It’s time for some innovative support for heroic Tidy Towns’ volunteers

The celebrations may not have been boisterous or indeed prolonged, but I can assure you that a hardcore group of modest volunteers from a series of villages and towns around County Roscommon (and indeed all over the country) have been enjoying a well deserved ‘day in the sun’ and toasting their success in the National Tidy Towns competition over the course of the last six days or so.

In parish hall committee rooms, corners of local pubs, and even in school classrooms around the region, small groups of usually quiet-spoken men and women have been huddling together and spending an hour or two studying the three pages of A4 paper, most likely downloaded and printed from the adjudicators’ reports page on the National Tidy Towns website, with all the meticulous details of how their own piece of rural Ireland has fared in the 2021 event.

Let’s get one thing out of the way firstly before we delve into the nitty-gritty of Tidy Towns work. None of the people who volunteer to pick the litter, tidy the streets or develop all those fantastic environmental or community-driven projects around Roscommon, do so for the want of praise or a massaging of their ego. ‘Tidy towners’ are in fact, in my experience, a different breed of people altogether. Often tagged unfairly as ‘do-gooders’, not a single one of them does it for the limelight or the picture in the paper – instead it’s the very proud sense of belonging and pride of place that is achieved by being part of a Tidy Towns group that drives them out into the wind and rain week after week in their yellow fluorescent jackets.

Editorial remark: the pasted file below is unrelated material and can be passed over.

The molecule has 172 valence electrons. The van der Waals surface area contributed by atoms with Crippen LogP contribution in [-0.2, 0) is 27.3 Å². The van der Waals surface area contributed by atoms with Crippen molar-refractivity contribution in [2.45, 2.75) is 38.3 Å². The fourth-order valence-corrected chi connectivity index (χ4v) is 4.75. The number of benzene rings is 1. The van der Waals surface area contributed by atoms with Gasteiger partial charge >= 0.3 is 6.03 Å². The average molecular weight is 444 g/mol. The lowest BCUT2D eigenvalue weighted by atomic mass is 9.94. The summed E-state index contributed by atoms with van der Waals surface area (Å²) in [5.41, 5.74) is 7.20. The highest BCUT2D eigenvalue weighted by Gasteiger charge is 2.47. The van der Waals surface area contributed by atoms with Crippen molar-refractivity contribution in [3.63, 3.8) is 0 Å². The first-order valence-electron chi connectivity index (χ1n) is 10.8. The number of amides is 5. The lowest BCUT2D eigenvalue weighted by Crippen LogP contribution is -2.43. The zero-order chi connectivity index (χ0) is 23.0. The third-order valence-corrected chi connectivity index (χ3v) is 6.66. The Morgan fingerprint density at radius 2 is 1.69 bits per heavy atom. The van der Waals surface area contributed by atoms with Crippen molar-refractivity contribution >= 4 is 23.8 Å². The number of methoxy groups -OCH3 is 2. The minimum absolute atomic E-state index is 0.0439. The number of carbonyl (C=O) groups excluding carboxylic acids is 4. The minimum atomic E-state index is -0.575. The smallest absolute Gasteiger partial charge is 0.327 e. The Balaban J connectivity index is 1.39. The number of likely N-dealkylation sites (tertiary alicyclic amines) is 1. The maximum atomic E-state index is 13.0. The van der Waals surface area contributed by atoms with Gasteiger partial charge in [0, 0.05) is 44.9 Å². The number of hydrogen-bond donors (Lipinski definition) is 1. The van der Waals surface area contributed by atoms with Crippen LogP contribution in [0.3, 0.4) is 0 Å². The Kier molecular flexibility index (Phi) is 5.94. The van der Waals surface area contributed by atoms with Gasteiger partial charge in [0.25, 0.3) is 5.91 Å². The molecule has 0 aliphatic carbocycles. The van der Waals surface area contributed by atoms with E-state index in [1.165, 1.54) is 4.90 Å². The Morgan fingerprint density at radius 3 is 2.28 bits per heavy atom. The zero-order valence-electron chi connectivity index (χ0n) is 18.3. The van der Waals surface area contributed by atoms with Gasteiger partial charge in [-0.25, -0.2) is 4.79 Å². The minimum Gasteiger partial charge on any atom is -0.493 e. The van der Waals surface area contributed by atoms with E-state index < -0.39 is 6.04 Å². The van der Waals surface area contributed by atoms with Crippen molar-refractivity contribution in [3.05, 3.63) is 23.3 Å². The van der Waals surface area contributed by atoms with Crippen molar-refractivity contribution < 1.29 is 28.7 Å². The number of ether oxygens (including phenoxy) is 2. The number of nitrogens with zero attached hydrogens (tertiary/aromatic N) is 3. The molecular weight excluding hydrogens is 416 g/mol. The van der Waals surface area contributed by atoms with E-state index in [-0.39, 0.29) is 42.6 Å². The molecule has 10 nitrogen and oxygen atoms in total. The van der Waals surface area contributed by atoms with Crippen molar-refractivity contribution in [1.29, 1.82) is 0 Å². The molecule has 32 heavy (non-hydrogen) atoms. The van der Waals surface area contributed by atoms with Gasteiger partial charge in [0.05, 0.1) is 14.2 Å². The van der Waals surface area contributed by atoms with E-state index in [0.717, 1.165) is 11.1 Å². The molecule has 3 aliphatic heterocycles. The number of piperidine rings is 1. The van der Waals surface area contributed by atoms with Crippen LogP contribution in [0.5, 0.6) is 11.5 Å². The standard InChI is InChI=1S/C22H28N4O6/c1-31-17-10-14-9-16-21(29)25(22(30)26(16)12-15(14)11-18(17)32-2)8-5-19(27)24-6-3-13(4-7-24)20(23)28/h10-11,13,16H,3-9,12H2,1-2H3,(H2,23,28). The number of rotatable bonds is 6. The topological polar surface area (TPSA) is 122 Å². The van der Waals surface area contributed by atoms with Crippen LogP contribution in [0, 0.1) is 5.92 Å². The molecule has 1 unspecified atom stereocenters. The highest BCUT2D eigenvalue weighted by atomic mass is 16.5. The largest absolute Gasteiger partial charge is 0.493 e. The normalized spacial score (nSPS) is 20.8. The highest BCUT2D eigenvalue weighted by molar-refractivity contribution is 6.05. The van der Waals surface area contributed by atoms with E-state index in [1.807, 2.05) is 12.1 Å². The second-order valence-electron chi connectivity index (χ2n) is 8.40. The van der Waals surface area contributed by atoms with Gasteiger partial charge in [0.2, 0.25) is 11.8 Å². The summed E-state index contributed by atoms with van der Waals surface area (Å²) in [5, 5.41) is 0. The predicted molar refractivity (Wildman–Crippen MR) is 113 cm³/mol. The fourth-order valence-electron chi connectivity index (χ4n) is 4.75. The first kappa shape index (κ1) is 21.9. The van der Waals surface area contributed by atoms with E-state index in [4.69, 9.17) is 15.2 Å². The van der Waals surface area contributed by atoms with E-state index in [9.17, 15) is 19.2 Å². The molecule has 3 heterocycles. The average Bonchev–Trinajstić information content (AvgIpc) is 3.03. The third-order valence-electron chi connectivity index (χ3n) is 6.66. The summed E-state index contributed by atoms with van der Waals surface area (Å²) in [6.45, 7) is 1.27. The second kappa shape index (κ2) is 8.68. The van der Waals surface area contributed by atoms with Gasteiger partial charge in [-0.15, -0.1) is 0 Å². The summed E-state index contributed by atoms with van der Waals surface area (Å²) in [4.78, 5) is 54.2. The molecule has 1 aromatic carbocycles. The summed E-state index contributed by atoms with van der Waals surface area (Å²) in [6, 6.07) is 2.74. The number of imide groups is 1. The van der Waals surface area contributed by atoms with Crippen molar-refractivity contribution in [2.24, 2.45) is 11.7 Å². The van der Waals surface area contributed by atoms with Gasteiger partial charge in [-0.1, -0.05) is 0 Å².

They do so to create a wonderful welcoming atmosphere for both residents and visitors alike when they drive through the streets and greens and squares of these towns, witnessing the fruit of the volunteers’ labour – such as beautifully manicured and landscaped gardens and greens. The ‘Tidy towners’ are turning a precious corner of their own home town into a mini ring of Kerry or a Donegal-style rolling mountain view landscape.